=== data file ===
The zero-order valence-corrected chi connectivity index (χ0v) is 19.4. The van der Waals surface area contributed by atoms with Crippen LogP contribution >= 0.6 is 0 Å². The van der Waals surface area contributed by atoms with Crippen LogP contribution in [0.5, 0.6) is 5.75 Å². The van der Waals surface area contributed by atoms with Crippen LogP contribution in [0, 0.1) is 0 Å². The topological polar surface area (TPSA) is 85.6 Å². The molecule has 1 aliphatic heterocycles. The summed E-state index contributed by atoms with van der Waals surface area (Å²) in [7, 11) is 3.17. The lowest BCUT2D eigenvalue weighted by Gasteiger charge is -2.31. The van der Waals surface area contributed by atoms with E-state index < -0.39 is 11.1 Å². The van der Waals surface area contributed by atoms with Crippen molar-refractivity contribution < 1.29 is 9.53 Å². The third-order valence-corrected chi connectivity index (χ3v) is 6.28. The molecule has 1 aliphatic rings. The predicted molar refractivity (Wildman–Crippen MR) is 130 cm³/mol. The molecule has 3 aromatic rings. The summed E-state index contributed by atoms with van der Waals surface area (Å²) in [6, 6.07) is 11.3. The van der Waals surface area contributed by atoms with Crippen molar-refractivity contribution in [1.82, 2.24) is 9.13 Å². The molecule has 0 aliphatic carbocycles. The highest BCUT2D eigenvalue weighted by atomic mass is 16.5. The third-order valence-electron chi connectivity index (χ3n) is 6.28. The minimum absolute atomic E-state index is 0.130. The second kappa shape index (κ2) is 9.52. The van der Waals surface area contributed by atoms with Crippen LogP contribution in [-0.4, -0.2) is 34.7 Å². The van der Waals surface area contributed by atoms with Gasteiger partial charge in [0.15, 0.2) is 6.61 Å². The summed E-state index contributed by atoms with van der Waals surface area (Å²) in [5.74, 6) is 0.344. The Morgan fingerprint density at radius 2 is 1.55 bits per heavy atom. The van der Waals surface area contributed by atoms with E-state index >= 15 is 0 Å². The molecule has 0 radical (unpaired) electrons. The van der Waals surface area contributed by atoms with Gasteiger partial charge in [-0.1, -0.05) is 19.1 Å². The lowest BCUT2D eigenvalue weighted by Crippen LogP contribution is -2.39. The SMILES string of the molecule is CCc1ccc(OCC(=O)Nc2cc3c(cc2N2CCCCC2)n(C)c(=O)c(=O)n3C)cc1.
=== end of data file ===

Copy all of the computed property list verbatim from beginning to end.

The zero-order valence-corrected chi connectivity index (χ0v) is 19.4. The van der Waals surface area contributed by atoms with Crippen LogP contribution >= 0.6 is 0 Å². The van der Waals surface area contributed by atoms with Crippen LogP contribution in [0.5, 0.6) is 5.75 Å². The van der Waals surface area contributed by atoms with Crippen LogP contribution in [0, 0.1) is 0 Å². The topological polar surface area (TPSA) is 85.6 Å². The molecule has 1 aliphatic heterocycles. The summed E-state index contributed by atoms with van der Waals surface area (Å²) in [7, 11) is 3.17. The lowest BCUT2D eigenvalue weighted by Gasteiger charge is -2.31. The van der Waals surface area contributed by atoms with E-state index < -0.39 is 11.1 Å². The van der Waals surface area contributed by atoms with Crippen molar-refractivity contribution < 1.29 is 9.53 Å². The third-order valence-corrected chi connectivity index (χ3v) is 6.28. The molecule has 1 aliphatic rings. The predicted molar refractivity (Wildman–Crippen MR) is 130 cm³/mol. The molecule has 3 aromatic rings. The summed E-state index contributed by atoms with van der Waals surface area (Å²) in [6, 6.07) is 11.3. The van der Waals surface area contributed by atoms with Crippen molar-refractivity contribution in [1.82, 2.24) is 9.13 Å². The molecule has 0 aliphatic carbocycles. The highest BCUT2D eigenvalue weighted by atomic mass is 16.5. The third-order valence-electron chi connectivity index (χ3n) is 6.28. The minimum absolute atomic E-state index is 0.130. The second kappa shape index (κ2) is 9.52. The van der Waals surface area contributed by atoms with Crippen LogP contribution in [-0.4, -0.2) is 34.7 Å². The van der Waals surface area contributed by atoms with Gasteiger partial charge in [0.15, 0.2) is 6.61 Å². The summed E-state index contributed by atoms with van der Waals surface area (Å²) in [5.74, 6) is 0.344. The Morgan fingerprint density at radius 2 is 1.55 bits per heavy atom. The van der Waals surface area contributed by atoms with E-state index >= 15 is 0 Å². The molecule has 0 radical (unpaired) electrons. The van der Waals surface area contributed by atoms with Gasteiger partial charge in [-0.1, -0.05) is 19.1 Å². The lowest BCUT2D eigenvalue weighted by Crippen LogP contribution is -2.39. The SMILES string of the molecule is CCc1ccc(OCC(=O)Nc2cc3c(cc2N2CCCCC2)n(C)c(=O)c(=O)n3C)cc1.